Hiking Toward Heaven — in California
WHATS IN THIS BLOG:
• Palm Desert hiking
• Joshua Tree hikes
• The other side of happiness
TO ESCAPE THE COLD OF WINTER, I drove from Albuquerque to Phoenix to Palm Desert, where it’s usually 15-20 F degrees warmer. I was a temporary snowbird! Palm Desert is really a suburb of Palm Springs, California. It’s what you call low-desert because the altitude is close to sea level. But the mountains are impressive….. rising over 10,000 ft straight up from the sandy plain.
We took three hikes while we were in Palm Desert, and these are described below with pictures (to enlarge, click on a picture then hit back-arrow to return to blog). When I say we, I refer to Mary Ann my good friend from Kansas. She loves to hike too.
FIRST HIKE: INDIAN CANYONS
At the bottom of the mountains are three canyons close together, called Indian Canyons. We did only one, Palm Canyon, which begins at the Agua Caliente Indian Trading Post. We were stunned by the luxurious growth of native palm trees, called fan palms. The locals call it an oasis, because these palm trees demand a lot of permanent water. This oasis is the largest in the USA, and the water in the creek was a joy to see in this parched desert country.
Lots of birds were flitting about, and some were eating the small fruit of the palms which hangs down like bunches of dates. The only canyon I’ve seen similar to this was in central Australia, called Palm Valley.
SECOND HIKE: TAHQUITZ CANYON
No palm trees here, but steep canyon walls and clear flowing water in the creek. Despite four years of severe drought, California had decent rains one or two weeks before we got there, which accounted for the water. This beautiful hike was steeper than the previous one, about 1 mile up and 1 mile down. The highlight was a 60 foot waterfall at the top.
THIRD HIKE: JOSHUA TREE NATIONAL PARK
This is a big park with many hikes. The park is named after the peculiar Joshua tree which is a member of the yucca family. The other feature of the park is the ubiquitous occurrence of jumbles of large rocks. One hike, the Barker Dam trail, went through a maze of rocks and ended up at a dam which contained the only water we saw in the park. One young man with extensive tattoos and a winning smile told us he jumped into the dam for a swim, but jumped out just as quick because the water was very cold.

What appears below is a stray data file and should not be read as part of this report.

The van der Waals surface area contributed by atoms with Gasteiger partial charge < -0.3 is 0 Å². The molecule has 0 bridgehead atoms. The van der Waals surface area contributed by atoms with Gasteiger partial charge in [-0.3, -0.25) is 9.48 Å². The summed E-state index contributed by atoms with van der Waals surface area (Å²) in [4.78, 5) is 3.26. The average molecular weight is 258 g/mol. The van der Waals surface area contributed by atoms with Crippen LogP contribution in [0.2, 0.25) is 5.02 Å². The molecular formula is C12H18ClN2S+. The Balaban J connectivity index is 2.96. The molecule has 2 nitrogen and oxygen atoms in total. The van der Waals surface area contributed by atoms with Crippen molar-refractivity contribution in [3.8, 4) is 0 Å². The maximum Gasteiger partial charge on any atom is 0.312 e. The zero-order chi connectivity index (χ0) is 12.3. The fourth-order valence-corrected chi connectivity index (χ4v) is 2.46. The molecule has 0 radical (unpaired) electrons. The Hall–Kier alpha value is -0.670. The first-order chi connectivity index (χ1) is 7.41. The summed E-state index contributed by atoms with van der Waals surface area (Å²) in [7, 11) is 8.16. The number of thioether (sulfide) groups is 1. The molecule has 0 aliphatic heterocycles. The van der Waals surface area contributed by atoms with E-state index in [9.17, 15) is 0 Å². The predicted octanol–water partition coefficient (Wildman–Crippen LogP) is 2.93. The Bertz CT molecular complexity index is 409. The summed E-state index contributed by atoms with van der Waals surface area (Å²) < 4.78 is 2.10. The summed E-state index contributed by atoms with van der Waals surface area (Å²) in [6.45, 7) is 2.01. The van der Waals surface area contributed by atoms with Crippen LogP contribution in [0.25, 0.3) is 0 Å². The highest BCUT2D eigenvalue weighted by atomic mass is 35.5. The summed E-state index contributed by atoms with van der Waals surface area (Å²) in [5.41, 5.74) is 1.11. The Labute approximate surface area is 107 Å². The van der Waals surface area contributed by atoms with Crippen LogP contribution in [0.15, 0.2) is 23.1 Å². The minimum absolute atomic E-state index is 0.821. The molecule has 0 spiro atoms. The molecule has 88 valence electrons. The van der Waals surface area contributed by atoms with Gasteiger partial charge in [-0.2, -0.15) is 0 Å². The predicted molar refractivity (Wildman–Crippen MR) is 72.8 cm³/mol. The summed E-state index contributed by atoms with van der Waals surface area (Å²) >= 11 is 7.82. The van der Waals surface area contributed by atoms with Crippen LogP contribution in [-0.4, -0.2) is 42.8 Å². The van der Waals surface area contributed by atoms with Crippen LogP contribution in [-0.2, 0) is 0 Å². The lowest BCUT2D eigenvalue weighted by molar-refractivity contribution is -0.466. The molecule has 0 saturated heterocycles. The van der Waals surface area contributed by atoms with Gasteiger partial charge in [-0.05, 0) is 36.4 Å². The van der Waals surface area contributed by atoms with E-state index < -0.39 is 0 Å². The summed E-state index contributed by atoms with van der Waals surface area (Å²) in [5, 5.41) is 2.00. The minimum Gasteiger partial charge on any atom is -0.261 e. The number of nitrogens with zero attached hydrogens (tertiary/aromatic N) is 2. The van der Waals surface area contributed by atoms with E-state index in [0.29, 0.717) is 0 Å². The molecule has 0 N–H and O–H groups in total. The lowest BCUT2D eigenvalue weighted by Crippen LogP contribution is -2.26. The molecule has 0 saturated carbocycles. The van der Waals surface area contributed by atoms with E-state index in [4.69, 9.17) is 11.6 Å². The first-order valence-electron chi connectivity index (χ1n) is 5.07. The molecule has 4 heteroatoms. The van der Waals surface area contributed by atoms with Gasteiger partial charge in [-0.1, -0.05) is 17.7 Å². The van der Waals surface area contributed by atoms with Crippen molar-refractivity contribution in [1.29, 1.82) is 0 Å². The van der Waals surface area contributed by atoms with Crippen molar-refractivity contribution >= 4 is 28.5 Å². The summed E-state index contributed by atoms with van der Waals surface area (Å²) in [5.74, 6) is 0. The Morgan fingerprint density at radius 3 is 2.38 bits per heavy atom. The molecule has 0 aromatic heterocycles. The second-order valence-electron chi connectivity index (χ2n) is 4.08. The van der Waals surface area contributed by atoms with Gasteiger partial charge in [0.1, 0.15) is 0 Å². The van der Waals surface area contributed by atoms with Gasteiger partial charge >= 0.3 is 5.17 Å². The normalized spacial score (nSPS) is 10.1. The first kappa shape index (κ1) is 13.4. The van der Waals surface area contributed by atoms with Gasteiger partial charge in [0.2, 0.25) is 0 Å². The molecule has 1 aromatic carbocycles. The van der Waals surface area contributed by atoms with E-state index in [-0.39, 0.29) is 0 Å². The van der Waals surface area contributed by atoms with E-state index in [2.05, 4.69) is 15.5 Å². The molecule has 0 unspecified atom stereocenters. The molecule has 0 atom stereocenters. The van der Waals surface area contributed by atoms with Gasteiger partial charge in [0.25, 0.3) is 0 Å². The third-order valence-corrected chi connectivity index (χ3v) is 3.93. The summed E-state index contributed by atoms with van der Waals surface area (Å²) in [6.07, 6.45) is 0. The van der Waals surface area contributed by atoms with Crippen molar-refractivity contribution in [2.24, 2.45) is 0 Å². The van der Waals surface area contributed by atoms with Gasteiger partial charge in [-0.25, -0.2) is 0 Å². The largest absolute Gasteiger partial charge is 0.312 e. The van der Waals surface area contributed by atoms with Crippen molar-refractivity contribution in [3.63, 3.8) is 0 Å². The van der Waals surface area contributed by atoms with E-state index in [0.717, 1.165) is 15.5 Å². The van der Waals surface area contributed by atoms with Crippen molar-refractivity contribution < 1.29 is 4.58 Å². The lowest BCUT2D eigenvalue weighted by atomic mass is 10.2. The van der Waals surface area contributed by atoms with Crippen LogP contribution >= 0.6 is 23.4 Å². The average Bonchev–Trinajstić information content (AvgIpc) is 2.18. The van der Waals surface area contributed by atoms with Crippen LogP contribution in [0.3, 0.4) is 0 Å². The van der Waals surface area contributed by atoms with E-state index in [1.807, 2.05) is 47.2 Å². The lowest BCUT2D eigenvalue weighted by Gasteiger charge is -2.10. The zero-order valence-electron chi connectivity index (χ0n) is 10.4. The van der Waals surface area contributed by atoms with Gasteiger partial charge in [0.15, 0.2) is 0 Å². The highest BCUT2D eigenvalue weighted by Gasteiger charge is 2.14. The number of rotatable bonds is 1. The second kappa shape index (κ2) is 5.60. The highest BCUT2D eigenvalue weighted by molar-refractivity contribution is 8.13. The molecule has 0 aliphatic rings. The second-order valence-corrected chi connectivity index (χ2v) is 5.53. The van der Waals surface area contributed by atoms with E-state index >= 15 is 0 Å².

In between the rock piles are tortuous trails, and we found one at sunset which meandered through a kind of slot canyon. We became nervous and decided it would be easy to get lost in the maze, especially as the sun was going down!
THE OTHER SIDE OF HAPPINESS
We planned to check on a lifelong friend who had told us she was dying from cancer. She lived near Joshua Tree Park. We called several times and left messages, but our calls were not returned. Puzzled and worried, we drove to her home, which was empty. Enquiring of the neighbors led us to a senior center, where she lunched frequently. The locals, who happened to be there for lunch, told us she had died four days previously. That sad event led us to examine our hearts……could we or should we have done more?
In Joshua Tree National Park that same afternoon, we had parked while I searched for one more hike. As I pulled out and drove away on my side of the paved road, I was aware of a car which had been parked and seemed to be pulling out in my direction. Suddenly this car, which was driving the wrong way in his lane, accelerated toward me and I had to realize that he was not going to give way to me. I hit the brakes heavily, my car jolted to a stop, and the other car just missed me as he cut into my lane in front of me. Our hearts were thumping at a near miss which could have been a bad accident. The other car didn’t stop.
As we recovered from the shock, we tried to understand what had just happened. The only explanations seemed to be that the other driver didn’t see me, or misjudged my speed, or anticipated that I would give way to let him into the right lane in front of me. Or else the lone driver of that old beat-up car was on drugs.
• This trip seems a parable of life. In the midst of beauty and excitement and exploring new things lie accidents and death. Life is indeed fragile, and we don’t know how long we can guarantee that we will live, even if we drive and live defensively.
• I plan to continue to enjoy the wonders of God’s creation. And to seek security in a personal relationship with God, which is the greatest wonder.
• I want to live constantly in gratitude – that I can see and hike and dance and think. And I want always to be grateful for good friends. And last, to allow this gratitude to spill over so that I keep mindful to help others to hope when I see an opportunity.
Please forward this blog to folks who might receive an uplift from this story. Email or Facebook is fine: just click on the appropriate box on the far right side of the screen.
Comments? Your comments are always encouraging, for me and for other readers. Please add a comment to the Comment box at the bottom of the blog.
The Gray Nomad
Probing the practice of Christian believers……
Thus says the Lord, Heaven is My throne and the earth is My footstool…. For all these things My hand has made and so all these things have come into being, says the Lord. But this is the man to whom I will look and have regard for: he who is humble and of a broken or wounded spirit, and who trembles at My word and reveres My commands. [Book of Isaiah, chapter 66].